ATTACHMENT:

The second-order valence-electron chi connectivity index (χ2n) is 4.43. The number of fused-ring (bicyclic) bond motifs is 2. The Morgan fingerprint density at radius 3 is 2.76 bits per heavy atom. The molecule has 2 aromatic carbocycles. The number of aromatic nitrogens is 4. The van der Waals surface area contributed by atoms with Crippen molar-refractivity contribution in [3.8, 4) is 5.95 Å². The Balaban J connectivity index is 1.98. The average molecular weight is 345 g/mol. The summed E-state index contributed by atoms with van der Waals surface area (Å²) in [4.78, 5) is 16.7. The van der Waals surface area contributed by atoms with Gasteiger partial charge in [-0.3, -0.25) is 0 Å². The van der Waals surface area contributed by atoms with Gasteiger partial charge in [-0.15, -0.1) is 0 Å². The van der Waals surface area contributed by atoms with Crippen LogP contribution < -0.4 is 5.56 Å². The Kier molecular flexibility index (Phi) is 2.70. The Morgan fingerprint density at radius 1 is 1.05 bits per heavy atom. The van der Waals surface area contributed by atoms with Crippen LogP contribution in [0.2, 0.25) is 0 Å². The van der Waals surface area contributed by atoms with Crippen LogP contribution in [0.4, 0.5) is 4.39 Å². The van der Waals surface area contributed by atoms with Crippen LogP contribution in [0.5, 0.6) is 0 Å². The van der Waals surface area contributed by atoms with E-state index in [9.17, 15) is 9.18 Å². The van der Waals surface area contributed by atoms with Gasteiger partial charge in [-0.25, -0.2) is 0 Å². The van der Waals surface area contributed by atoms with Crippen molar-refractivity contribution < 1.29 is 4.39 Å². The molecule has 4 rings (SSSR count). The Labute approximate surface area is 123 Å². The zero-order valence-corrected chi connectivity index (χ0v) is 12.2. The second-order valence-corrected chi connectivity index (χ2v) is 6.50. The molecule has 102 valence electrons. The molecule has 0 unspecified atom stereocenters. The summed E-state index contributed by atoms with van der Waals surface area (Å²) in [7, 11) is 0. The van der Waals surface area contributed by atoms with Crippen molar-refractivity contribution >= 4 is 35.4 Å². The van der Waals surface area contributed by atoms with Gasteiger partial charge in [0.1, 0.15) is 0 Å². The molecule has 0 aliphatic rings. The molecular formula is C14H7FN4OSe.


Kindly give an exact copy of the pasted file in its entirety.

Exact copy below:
The second-order valence-electron chi connectivity index (χ2n) is 4.43. The number of fused-ring (bicyclic) bond motifs is 2. The Morgan fingerprint density at radius 3 is 2.76 bits per heavy atom. The molecule has 2 aromatic carbocycles. The number of aromatic nitrogens is 4. The van der Waals surface area contributed by atoms with Crippen molar-refractivity contribution in [3.8, 4) is 5.95 Å². The Balaban J connectivity index is 1.98. The average molecular weight is 345 g/mol. The summed E-state index contributed by atoms with van der Waals surface area (Å²) in [4.78, 5) is 16.7. The van der Waals surface area contributed by atoms with Gasteiger partial charge in [-0.3, -0.25) is 0 Å². The van der Waals surface area contributed by atoms with Gasteiger partial charge in [-0.15, -0.1) is 0 Å². The van der Waals surface area contributed by atoms with Crippen LogP contribution < -0.4 is 5.56 Å². The Kier molecular flexibility index (Phi) is 2.70. The Morgan fingerprint density at radius 1 is 1.05 bits per heavy atom. The van der Waals surface area contributed by atoms with Crippen LogP contribution in [0.2, 0.25) is 0 Å². The van der Waals surface area contributed by atoms with Crippen LogP contribution in [0.4, 0.5) is 4.39 Å². The van der Waals surface area contributed by atoms with Crippen LogP contribution in [0.5, 0.6) is 0 Å². The van der Waals surface area contributed by atoms with E-state index in [9.17, 15) is 9.18 Å². The van der Waals surface area contributed by atoms with Gasteiger partial charge in [-0.25, -0.2) is 0 Å². The van der Waals surface area contributed by atoms with Crippen molar-refractivity contribution < 1.29 is 4.39 Å². The molecule has 4 rings (SSSR count). The Labute approximate surface area is 123 Å². The zero-order valence-corrected chi connectivity index (χ0v) is 12.2. The second-order valence-corrected chi connectivity index (χ2v) is 6.50. The molecule has 102 valence electrons. The molecule has 0 unspecified atom stereocenters. The summed E-state index contributed by atoms with van der Waals surface area (Å²) in [7, 11) is 0. The van der Waals surface area contributed by atoms with Crippen molar-refractivity contribution >= 4 is 35.4 Å². The van der Waals surface area contributed by atoms with Gasteiger partial charge in [0.1, 0.15) is 0 Å². The molecule has 0 aliphatic rings. The molecular formula is C14H7FN4OSe.